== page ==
Understanding the kinematics of human movement is of both a basis and an applied value in medicine and biology. Motion measurement can be used to evaluate functional performance of limbs under normal and abnormal conditions. Kinematic knowledge is also essential for proper diagnosis and surgical treatment of joint disease and the design of prosthetic devices to restore function. In general, kinematic analysis of human movement can be categorized into two main areas: 1) Gross movement of the limb segments interconnected by joints, where the relative three-dimensional joint rotation is described by adopting the Eulerian angle system. With proper selection of axes of rotation between two bone segments, the associated finite rotation is sequence independent. This concept is particularly useful, since it matches precisely the clinical definition of joint motion. 2) Detailed analysis of joint articulating surface motion, where generalized three-dimensional, unconstrained rotation and translation are described utilizing the concept of the screw displacement axis. Knowing the surface geometry and soft-tissue constraints, the movement of an articulating joint can be analyzed to provide basic information for lubrication and wear studies. In addition, with appropriate numerical differentiation, velocity and acceleration can be obtained from the displacement information described by the above two methods. Currently available measurement techniques of human movement can be classified into three categories: 1) electrical linkage methods; 2) stereometric methods and biplanar roentgenographic methods; and 3) accelerometric methods. Each system has its unique advantages and limitations in terms of the operational principle, instruments required, data reduction, and type of information produced. Representative analyses of human upper and lower extremity movement will be included as illustrative examples.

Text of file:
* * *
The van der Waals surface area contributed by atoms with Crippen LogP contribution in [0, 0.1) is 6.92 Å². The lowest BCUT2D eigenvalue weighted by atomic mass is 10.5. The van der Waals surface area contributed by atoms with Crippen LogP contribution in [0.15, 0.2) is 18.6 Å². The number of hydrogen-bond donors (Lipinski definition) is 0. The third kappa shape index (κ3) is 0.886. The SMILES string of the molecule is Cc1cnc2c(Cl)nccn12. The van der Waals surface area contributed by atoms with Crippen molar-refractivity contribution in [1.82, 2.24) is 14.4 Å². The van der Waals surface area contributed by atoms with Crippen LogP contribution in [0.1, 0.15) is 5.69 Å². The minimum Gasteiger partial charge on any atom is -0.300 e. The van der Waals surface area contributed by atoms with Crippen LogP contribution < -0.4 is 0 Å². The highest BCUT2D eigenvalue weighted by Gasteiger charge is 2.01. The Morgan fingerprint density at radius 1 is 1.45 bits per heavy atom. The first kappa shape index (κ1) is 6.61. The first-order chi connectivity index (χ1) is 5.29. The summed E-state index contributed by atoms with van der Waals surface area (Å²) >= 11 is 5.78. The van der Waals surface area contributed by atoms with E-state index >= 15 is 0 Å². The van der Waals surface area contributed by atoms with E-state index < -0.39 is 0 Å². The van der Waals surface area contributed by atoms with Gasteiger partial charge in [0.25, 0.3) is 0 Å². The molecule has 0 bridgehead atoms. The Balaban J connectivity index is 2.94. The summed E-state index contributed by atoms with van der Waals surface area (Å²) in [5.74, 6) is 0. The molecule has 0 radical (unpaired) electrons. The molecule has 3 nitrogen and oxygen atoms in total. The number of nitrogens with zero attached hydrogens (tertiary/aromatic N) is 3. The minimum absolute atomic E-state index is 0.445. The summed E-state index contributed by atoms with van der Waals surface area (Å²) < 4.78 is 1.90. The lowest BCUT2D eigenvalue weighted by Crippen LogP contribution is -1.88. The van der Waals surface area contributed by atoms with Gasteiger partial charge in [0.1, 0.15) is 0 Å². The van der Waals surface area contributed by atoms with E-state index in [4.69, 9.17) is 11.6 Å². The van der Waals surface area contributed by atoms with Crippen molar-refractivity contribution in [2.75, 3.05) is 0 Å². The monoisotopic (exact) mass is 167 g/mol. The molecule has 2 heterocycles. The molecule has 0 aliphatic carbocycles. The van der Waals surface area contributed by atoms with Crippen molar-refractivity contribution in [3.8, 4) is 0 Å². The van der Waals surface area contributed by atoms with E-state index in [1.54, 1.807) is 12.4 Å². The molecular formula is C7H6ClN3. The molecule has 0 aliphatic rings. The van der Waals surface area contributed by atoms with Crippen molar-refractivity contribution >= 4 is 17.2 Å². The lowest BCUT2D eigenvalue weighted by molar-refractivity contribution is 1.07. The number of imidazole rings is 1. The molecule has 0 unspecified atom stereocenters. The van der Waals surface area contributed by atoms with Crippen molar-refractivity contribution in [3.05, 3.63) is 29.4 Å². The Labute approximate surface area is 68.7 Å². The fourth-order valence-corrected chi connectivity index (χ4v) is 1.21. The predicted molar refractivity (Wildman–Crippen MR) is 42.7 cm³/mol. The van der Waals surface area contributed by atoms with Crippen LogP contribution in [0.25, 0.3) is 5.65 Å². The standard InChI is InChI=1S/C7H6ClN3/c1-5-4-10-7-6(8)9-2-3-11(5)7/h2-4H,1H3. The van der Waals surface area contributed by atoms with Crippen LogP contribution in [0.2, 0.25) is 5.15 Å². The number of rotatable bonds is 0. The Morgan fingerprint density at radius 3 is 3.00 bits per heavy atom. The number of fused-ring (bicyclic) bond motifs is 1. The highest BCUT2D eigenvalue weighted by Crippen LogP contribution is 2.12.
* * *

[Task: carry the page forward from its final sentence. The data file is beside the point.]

|Original language||English (US)|
|Number of pages||13|
|Journal||Annals of Biomedical Engineering|
|State||Published - Nov 1984|
ASJC Scopus subject areas
- Biomedical Engineering